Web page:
3) And a third and incredibly vital organisation is that people tend to have a more emotional connection to the two ideologies. Egalitarianism is not well-known and I must confess that at best I know of a few human activist organisations, but no organisation that describes itself as egalitarian. But most people know feministic and MRM organisations, most people might even know or have been raised by others who call themselves feminists or MRAs. People also generally learn about the two ideologies before they learn about egalitarianism or human activism. So I would argue that the socialization of people and the society play a big role. It sells better, it's better known and therefore most people consider it more logical to invest emotional attachment to both ideologies. Two negative consequences of this of course are that lots of people do have difficulties accepting criticism (mostly the radical part) and that some of the people that do acknowledge the shortcomings of the ideology choose to support it due to emotional reasons.
4) And a final reason is the bias by gender. It must be said, but on average men are going to be more interested in male issues and women are going to be more interested in female issues. That is not a bad thing in itself, it's simply natural. 
Edit: I should mention here that not every person who considers themself to be a feminist is a woman, nor is any person who considers themself a man. This argument was never meant to say that, however. I'm merely arguing that there is a bias for this, as I have heard from self-defined feminists and MRAs that is one reason, even if they weren't always that willing to admit it. That doesn't mean that I think that every woman who joins the feminist movement is biased because of her gender, nor does the same count for men and the MRM. It is one of the many factors, not just the one.

Phew, that was quite a forum thread, wasn't it? So now we come to the part where I invite people to give their opinions on the matter.
But, I'm going to make a rule about answering them. I know about the emotional attachment that these sorts of discussions carry and I'm not particularly interested in just creating another warzone for pointless insults and arguments. 
I will only answer your comment if it fulfills three prerequisities:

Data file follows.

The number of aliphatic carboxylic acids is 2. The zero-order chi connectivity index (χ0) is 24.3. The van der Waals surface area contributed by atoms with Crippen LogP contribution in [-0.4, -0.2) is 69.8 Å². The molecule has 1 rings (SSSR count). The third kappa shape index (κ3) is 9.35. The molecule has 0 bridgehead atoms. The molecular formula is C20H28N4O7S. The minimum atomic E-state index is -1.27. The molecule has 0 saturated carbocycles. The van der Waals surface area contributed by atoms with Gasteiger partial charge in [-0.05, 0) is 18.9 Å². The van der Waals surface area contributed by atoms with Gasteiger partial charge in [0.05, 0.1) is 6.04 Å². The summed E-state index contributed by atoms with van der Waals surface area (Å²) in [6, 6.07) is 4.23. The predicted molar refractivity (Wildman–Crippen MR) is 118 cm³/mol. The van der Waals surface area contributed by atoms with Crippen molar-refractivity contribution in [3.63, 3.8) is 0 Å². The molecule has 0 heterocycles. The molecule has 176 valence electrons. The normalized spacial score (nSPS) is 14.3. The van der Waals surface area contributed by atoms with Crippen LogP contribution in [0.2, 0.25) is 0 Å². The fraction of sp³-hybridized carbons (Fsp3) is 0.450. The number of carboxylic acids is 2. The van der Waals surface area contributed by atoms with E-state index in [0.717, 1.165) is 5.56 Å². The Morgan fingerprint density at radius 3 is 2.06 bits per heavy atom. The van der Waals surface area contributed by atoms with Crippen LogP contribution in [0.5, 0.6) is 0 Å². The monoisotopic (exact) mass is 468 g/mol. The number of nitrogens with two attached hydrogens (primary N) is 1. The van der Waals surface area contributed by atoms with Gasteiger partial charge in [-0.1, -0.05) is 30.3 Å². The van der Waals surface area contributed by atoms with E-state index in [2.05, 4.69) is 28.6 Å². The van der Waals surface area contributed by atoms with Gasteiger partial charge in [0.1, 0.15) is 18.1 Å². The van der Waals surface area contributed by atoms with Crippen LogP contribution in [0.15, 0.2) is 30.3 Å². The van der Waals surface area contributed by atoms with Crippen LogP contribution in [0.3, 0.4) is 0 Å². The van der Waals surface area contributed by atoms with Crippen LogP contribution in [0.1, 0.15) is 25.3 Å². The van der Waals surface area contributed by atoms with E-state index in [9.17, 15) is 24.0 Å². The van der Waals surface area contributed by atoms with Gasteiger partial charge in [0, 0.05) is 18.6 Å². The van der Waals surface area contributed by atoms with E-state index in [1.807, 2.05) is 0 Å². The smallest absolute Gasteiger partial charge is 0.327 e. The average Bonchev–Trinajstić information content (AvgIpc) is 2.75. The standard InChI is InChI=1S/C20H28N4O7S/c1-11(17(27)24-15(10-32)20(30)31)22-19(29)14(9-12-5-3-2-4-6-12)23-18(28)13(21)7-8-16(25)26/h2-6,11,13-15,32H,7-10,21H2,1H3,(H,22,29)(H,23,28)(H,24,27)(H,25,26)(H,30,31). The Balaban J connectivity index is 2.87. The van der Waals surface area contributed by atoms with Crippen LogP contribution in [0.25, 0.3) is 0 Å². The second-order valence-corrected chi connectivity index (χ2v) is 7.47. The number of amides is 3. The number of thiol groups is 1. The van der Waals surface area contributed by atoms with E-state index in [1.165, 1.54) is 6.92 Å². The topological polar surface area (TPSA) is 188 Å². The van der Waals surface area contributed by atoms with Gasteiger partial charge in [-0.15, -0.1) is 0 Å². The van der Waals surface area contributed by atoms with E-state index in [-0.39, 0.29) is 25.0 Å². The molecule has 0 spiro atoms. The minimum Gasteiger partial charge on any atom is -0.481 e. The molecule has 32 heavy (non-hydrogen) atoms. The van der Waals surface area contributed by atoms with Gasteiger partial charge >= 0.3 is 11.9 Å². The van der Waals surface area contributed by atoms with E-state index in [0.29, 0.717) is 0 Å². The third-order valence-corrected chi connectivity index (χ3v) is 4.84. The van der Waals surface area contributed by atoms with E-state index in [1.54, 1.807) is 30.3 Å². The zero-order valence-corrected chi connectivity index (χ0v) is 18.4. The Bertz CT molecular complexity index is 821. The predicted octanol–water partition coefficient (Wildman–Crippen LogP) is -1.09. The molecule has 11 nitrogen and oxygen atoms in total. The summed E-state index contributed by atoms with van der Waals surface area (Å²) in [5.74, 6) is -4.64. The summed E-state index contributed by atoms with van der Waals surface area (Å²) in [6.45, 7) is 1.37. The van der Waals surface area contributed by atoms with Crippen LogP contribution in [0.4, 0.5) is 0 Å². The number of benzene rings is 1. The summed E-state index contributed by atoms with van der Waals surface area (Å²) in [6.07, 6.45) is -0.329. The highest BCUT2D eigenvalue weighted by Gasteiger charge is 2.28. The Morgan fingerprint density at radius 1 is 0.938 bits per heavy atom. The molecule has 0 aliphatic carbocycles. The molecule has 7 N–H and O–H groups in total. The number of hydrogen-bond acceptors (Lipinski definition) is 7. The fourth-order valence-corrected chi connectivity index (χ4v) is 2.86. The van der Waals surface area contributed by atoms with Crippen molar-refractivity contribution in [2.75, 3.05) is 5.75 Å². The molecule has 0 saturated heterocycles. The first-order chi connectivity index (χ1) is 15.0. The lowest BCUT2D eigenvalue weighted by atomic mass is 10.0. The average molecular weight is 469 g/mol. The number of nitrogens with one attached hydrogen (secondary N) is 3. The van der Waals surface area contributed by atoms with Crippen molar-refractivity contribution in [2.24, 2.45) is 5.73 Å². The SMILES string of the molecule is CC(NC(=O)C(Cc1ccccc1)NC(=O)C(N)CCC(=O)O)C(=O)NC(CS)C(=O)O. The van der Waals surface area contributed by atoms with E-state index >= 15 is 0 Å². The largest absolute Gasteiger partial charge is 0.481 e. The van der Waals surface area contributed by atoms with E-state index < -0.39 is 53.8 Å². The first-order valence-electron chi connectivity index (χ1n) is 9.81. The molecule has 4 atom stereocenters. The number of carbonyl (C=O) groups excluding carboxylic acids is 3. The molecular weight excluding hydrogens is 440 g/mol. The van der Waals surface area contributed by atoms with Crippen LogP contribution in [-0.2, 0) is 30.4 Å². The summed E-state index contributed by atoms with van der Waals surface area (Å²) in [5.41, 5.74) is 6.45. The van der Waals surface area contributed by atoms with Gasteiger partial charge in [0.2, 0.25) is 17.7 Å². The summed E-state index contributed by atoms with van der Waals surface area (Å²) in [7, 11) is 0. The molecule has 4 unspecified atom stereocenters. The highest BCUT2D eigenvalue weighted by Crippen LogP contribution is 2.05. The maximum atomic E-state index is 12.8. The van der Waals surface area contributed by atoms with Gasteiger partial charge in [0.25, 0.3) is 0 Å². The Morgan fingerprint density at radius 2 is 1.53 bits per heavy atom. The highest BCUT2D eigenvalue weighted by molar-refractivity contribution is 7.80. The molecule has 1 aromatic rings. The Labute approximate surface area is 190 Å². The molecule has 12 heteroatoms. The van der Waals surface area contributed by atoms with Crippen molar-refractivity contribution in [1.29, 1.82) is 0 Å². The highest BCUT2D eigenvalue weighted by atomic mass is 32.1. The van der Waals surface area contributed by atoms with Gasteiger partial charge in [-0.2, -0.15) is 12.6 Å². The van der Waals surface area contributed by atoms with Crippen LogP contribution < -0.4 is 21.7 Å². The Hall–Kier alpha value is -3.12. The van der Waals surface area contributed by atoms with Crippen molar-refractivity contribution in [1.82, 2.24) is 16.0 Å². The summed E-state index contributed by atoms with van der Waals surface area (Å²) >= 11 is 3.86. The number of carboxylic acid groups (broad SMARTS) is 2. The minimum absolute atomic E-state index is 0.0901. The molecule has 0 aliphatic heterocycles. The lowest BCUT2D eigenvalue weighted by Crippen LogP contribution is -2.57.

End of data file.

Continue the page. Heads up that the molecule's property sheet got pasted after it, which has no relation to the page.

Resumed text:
1) No insults, no accusations, no ad hominem attacks,...
This one is fairly self-explanatory. I don't want to start trading insults with people.
2) You must show that you have read my entire forum thread and that you know my arguments. I know that people in these forums don't appreciate long texts and I do know that I'm inviting trolls to come and try to annoy me, so this rule will be there so that these people hopefully have less chances to do so. A hint I can give here is that you'd better adress certain points I make and that your explanations should probably be longer than one or two sentences. Addressing my entire explanation under the argument of it being nonsensical or bollocks won't gain in points in my favour either.
3) If I find that the discussion we are having becomes too hostile I will suggest to end it and that at best we can just "agree to disagree". I've been guilty of this as well, but a lot of discussions that start polite and genuine can also turn into huge fights. 

Thank you for reading this and have a good day.
After a few months of legitimate being busy AND stalling I decided to finally play the latest installment of the Assassin's Creed series. I was a bit hesitant to play it after the terrible deus ex machina that was ACIII, but I actually enjoyed myself while playing this game. It's been since ACII that I've had that feeling with this series, with ACII only having only major flaw: battle system. But let's split up the different parts of the game and give all of them some commentary.